Professional interrogators use a number of psychological levers to get people to talk. Among them are techniques designed to instill fear.
But for those of us who aren’t facing hardened criminals and suspected terrorists–for example, we might instead be conducting interviews in the business world–we can rely on certain conversation motivators that don’t involve fear to uncover the truth.
These eight motivators have a foundation in military approaches, but the focus is more broadly on human nature and day-to-day applicability:
A good questioner is purposeful and provocative. The questions lead somewhere and they stimulate interest in the person being questioned. In terms of seeking the truth, therefore, we can view curiosity as a two-way street. You are driven to know something, but the person who is your source of that information will probably have questions rushing through her brain as well: “Why do you want to know?” “What else do you want to know?”
You can exploit the fact that your questions arouse curiosity in your source. You may be asking the questions, but those questions suggest you may know something that she wants to know, too.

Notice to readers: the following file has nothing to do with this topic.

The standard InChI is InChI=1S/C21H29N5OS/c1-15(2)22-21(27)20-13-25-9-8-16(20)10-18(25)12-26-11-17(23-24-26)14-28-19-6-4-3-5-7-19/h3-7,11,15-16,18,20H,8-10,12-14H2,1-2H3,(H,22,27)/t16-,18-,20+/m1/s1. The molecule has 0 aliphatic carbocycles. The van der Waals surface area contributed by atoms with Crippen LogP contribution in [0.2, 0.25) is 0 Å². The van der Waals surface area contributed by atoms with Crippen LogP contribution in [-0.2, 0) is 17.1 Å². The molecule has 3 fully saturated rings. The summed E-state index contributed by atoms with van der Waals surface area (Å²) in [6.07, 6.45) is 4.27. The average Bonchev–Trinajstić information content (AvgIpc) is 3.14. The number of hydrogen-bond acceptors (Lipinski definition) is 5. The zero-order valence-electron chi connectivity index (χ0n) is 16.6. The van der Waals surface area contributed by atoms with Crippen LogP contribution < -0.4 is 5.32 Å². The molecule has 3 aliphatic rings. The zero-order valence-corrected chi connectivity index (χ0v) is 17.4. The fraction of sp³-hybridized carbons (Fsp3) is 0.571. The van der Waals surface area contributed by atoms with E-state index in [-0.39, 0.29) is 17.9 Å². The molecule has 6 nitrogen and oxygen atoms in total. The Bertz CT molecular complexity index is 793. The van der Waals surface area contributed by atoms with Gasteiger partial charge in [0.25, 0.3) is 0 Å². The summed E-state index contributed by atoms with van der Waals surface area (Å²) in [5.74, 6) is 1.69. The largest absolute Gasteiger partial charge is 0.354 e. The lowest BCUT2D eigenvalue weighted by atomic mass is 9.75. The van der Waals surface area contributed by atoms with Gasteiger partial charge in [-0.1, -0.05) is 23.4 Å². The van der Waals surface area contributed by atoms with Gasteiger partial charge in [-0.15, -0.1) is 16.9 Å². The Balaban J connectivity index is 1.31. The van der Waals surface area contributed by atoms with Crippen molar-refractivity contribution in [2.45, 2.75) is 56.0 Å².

When people feel they have gap in their knowledge, it’s like an itch that must be scratched. The more you can stimulate a person’s curiosity, the stronger the itch.
Human beings are more inclined to want immediate gratification rather than wait for an incentive that comes later–even if it’s better than the quick choice.
Studies involving brain scans indicate that decisions about the possibility of immediate reward activate parts of their brain associated with emotion. Consideration of a long-term reward option activates brain systems associated with reasoning. For a lot of people, the emotion-related parts of the brain win out over the reasoning-related parts of the brain.